Reduced HMGB1 in TBP/Q79 expressing SH-SY5Y cells and the associated neuronal phenotype

The SH-SY5Y-derived isogenic cells with inducible TBP/Q36∼79 expression were used to examine whether the expression of TBP/Q61∼79 suppressed the level of soluble HMGB1 protein in neuronal cells. After six days of induction, TBP and HMGB1 levels were examined by Western blot using TBP and HMGB1 antibodies. Although the levels of the induced TBP/Q36∼79-HA proteins were low (6.9–14.6%) compared with endogenous TBP (Fig. 6A), a significant reduction in the endogenous soluble HMGB1 protein was observed in the SH-SY5Y cells expressing TBP/Q61∼79-HA compared with the induced TBP/Q36 cells (62.2–83.0% vs. 100%, respectively, P = 0.002–0.039). When TBP/Q61∼79 SH-SY5Y cells were differentiated by incubation in retinoic acid for ten days, significant reductions in the total outgrowth and branching were observed compared with the non-induced cells (61 µm vs. 69.4 µm, respectively, in the TBP/Q61 cells (P<0.001) and 63.7 µm vs. 70.1 µm, respectively, in the TBP/Q79 cells (P<0.001) for total outgrowth; 5.2 vs. 6.5, respectively, in the TBP/Q61 cells (P = 0.003) and 5.9 vs. 6.7, respectively, in the TBP/Q79 cells (P<0.001) for branching (Fig. 6B)). Depletion of HMGB1 by siRNA (50%, data not shown) also significantly reduced the total outgrowth (61.6 µm vs. 71.6 µm, respectively, P = 0.017) and branching (5.9 vs. 7.1, respectively, P = 0.004) of SH-SY5Y cells (Fig. 6B). Nevertheless, no significant reduction of process was observed between non-induced and induced TBP/Q61∼79 cells (4.84.9 vs. 4.74.8) or between siRNA untreated and treated (4.8 vs. 4.6) cells (P>0.05).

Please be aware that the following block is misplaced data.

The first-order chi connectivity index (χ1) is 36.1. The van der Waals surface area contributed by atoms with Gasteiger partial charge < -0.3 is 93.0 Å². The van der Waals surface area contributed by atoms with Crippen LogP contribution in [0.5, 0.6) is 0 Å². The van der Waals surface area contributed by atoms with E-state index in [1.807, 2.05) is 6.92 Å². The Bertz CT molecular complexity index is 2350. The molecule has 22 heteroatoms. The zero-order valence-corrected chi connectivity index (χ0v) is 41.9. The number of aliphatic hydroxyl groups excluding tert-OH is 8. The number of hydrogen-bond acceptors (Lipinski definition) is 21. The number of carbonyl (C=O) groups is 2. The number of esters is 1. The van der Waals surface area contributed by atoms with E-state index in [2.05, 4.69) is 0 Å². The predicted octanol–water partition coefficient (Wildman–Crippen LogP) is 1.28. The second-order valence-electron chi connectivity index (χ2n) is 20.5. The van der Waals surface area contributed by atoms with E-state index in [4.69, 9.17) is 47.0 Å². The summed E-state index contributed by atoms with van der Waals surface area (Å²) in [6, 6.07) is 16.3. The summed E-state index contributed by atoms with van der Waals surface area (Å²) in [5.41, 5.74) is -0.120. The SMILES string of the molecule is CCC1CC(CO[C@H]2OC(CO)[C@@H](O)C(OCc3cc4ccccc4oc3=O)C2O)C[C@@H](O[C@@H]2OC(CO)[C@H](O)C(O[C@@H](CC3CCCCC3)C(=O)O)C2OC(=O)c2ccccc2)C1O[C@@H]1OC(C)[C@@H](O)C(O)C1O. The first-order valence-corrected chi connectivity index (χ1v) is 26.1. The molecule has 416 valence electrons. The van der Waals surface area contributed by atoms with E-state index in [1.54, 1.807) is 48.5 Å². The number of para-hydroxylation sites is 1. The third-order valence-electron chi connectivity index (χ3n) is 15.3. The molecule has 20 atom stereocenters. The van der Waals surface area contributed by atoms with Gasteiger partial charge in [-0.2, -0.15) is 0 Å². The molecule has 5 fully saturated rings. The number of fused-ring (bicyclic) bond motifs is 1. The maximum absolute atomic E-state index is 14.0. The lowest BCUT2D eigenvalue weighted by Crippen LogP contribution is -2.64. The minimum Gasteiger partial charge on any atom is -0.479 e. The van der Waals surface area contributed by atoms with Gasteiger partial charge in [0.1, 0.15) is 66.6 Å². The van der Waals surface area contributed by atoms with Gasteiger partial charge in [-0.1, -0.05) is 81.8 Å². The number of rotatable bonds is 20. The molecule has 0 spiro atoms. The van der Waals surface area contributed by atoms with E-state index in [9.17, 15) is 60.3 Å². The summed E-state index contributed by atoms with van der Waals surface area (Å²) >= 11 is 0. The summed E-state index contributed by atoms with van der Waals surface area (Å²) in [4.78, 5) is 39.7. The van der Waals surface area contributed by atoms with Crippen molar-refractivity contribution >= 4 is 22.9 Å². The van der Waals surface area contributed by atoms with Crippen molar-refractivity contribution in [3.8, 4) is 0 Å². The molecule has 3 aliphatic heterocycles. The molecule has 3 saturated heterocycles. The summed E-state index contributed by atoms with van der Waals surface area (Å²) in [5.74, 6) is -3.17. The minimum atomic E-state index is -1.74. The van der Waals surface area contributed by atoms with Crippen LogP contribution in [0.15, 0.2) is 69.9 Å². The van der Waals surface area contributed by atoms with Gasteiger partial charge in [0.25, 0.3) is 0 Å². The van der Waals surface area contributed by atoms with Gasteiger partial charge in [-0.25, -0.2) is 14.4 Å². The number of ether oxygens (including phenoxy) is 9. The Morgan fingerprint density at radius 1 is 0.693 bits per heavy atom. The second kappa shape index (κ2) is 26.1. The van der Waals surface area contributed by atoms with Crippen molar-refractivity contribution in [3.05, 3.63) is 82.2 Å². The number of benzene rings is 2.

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Figure 6. HMGB1 dysfunction in TBP/Q61∼79 SH-SY5Y cells and the associated neuronal phenotype.